Sue Kunitomi Embrey | Manzanar National Historic Site
Like Maggie Walker, Sue Kunitomi Embrey understood the need to recognize and protect places that are powerful parts of our national memory and used her civic voice to advocate for those places.
And, like Walker, this knowledge came from personal experience.
Embrey was born in the Little Tokyo neighborhood of Los Angeles, California, in 1923. When she was 14, her father was killed in a truck accident, and her mother struggled to provide for her eight children. After high school, Embrey stayed home to help her mother run their family store.
In 1942, after the start of World War II, the federal government ordered more than 110,000 men, women, and children—none convicted of espionage or sabotage—to leave their homes and detained them in remote, military-style camps. Embrey and her family were sent to the Manzanar War Relocation Center, one of 10 camps where Japanese American citizens and resident Japanese aliens were incarcerated during the war. She was 19.
After the war, she went to college and received a master’s in education. In 1969, Embrey attended the first Manzanar pilgrimage and spoke publicly about her wartime experience. Then, as the co-founder of the Manzanar Committee and eventual chair of the board, Embrey organized the next 37 pilgrimages and successfully led the campaign that resulted in Manzanar becoming a California historic landmark in 1972 and a unit of the National Park System in 1992. Sue Kunitomi Embrey passed away in 2006 at the age of 83.
Throughout her life, Embrey served as an advocate for preserving and remembering Japanese American incarceration narratives. In Embrey’s opinion, conserving Manzanar and retelling the stories of the WWII Japanese American incarceration camps are important to ensure that it doesn’t happen again.
“It might happen to another group of people or people with different political beliefs,” she said. “And it’s important for us to remember that we have a Constitution, a written document that is only good when people make use of it. And they have to use it, and not abuse it.”
Embrey dedicated her adult life to civil rights and to honoring the stories of Manzanar, noting “Liberty is something very precious we all need to work for and to strengthen.”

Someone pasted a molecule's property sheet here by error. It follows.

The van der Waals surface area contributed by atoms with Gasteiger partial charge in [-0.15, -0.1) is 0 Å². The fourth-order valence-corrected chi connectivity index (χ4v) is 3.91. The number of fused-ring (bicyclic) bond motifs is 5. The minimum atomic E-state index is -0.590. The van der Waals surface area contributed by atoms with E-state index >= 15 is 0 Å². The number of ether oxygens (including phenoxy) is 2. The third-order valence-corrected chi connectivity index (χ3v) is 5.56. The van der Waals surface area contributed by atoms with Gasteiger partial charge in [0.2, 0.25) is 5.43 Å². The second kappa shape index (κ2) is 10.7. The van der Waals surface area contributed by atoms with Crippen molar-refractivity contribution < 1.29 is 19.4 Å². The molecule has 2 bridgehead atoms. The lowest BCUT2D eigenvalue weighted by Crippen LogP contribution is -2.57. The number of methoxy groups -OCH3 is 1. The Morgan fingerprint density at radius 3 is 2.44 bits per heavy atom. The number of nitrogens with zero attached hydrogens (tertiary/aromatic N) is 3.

Betty Reid Soskin | Rosie the Riveter / World War II Home Front National Historical Park
At 98, the National Park Service’s oldest serving park ranger, Betty Reid Soskin, knows well the park that she serves. She knew it when the park idea was forming and long before that. She was a Home Front worker in a place that became Rosie the Riveter / World War II Home Front National Historical Park.
Soskin was born in Detroit, but her parents were from Louisiana. She lived in New Orleans as a child. Her great-grandmother, who lived to be 102, was born into slavery. Soskin’s family moved to Oakland, California, when she was a girl. She tells the story of taking the train to and from Louisiana to visit family, noting that there was a point along the trip when Black customers had to move to the back of the train.
During World War II, Soskin worked in Richmond, California, as a clerk in the Boilermakers Union A-36, a Jim Crow all-Black union auxiliary. As the war effort meant that women joined factory workforces, they were celebrated on posters as Rosie the Riveter. But, as Soskin noted, the advertising campaign reflected “a white woman’s narrative” and excluded the very different Home Front experiences of Black women and other women of color who contributed greatly to the war effort across the U.S.
“What gets remembered is a function of who’s in the room doing the remembering,” says Soskin. As a new park began to take shape in the old shipyards of Richmond to recognize the home-front role of Rosie the Riveter, Soskin was in the room. As a staffer for local state assembly members, she was involved in the park planning effort and ensured that it reflected a wide diversity of stories, including hers.
Today, as a ranger at the park, Soskin continues to use her voice, telling her story as a personal reflection of the broad African American experience and what it means for our nation’s future.
For each of these women, and countless others before them and still to come, their engagement and advocacy sprang from their passion and vision for these important places. Their accomplishments and the protection of these places resulted when they raised their public voices and led the charge...just like the suffragists’ work itself ensured that women’s voices would not be silenced.
Last updated: November 10, 2020